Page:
But not “100% naturally”
General Mills has attempted to dispel some confusion regarding what may have been the most boneheaded move of the week: a revision of its legal terms that seemingly forbade fans from filing lawsuits if they’ve clicked on anything related to the company.
In summary: Facebook fans and Twitter followers can still sue…unless they’ve subscribed to a GM publication or downloaded a coupon. The mix-up seems to have stemmed from the use of the phrase “online communities”, because who could have foreseen people misinterpreting that one?!
The note a spokesperson sent to The New York Times after the jump:
“No one is precluded from suing us merely by purchasing our products at the store or liking one of our brand Facebook pages. For example, should an individual subscribe to one of our publications or download coupons, these terms would apply. But even then, the policy would not and does not preclude a consumer from pursuing a claim. It merely determines a forum for pursuing a claim. And arbitration is a straightforward and efficient way to resolve such disputes.”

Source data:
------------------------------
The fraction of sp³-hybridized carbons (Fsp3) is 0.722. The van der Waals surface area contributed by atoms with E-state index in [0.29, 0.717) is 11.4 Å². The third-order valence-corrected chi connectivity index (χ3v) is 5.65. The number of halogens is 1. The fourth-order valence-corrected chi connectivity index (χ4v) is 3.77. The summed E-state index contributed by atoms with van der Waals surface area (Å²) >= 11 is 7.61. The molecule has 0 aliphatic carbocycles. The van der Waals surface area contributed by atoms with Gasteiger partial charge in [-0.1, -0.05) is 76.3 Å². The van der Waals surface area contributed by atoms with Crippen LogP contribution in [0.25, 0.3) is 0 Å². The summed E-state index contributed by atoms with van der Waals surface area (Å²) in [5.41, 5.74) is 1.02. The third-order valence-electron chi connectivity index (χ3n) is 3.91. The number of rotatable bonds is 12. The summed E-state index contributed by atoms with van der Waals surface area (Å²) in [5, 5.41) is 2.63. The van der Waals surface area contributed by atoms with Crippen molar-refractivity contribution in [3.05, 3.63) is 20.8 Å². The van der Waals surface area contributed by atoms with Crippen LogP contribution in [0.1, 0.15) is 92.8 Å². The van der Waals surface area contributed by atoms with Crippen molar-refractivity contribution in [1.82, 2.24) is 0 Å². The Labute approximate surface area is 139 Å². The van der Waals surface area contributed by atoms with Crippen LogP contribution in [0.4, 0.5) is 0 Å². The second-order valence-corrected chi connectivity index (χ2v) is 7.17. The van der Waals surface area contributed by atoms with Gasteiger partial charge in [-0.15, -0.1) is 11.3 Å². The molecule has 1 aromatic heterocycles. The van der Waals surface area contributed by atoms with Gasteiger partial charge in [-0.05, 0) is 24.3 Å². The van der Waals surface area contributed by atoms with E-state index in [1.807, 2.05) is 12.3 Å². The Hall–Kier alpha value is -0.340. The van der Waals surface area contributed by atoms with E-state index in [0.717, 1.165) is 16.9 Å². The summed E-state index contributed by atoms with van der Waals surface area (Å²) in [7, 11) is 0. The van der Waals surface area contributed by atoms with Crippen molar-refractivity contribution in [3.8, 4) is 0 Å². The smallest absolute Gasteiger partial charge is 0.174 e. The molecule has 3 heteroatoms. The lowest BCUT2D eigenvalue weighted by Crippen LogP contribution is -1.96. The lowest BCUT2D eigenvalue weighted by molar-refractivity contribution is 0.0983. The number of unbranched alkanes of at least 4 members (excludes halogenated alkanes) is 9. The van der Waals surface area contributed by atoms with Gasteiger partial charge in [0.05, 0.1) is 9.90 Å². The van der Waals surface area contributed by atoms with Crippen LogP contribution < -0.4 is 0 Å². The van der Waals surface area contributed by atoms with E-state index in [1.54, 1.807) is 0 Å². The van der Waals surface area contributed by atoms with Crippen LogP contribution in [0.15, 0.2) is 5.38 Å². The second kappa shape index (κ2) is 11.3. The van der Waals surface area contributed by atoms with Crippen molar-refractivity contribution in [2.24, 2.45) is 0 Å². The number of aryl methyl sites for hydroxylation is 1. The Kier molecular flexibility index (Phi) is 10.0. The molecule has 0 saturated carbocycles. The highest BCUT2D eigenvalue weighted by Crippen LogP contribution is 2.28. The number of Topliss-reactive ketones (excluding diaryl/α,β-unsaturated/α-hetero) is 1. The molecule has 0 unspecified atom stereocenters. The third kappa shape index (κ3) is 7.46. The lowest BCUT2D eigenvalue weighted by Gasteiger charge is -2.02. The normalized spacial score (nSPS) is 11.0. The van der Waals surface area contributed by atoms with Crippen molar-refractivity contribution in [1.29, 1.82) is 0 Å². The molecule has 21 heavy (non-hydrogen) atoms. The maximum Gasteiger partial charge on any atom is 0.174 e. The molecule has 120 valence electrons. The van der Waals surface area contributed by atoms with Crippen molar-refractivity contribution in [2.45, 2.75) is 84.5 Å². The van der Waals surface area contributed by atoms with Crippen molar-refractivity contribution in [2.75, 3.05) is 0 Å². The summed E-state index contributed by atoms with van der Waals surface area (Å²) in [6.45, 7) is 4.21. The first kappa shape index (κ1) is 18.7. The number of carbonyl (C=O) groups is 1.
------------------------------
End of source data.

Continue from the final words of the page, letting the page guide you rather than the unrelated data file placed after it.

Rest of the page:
By “online communities” they meant digital curiosities like the Betty Crocker group, source of newsletters and recipes–not social media accounts.
Here’s the rub: if a fan chooses to like or follow the brand in order to download a coupon (and we know that every single offer requires some related action), then he/she will have to agree to the new conditions. As the spokesperson stated above, those conditions mean forced arbitration, which means private settlements, which means no bad headlines for GM.
We might say that the company’s biggest failure in this story was the choice not to comment on the original Times piece when they had the chance.
Yet, after reading that response, we still feel like there were no lessons learned.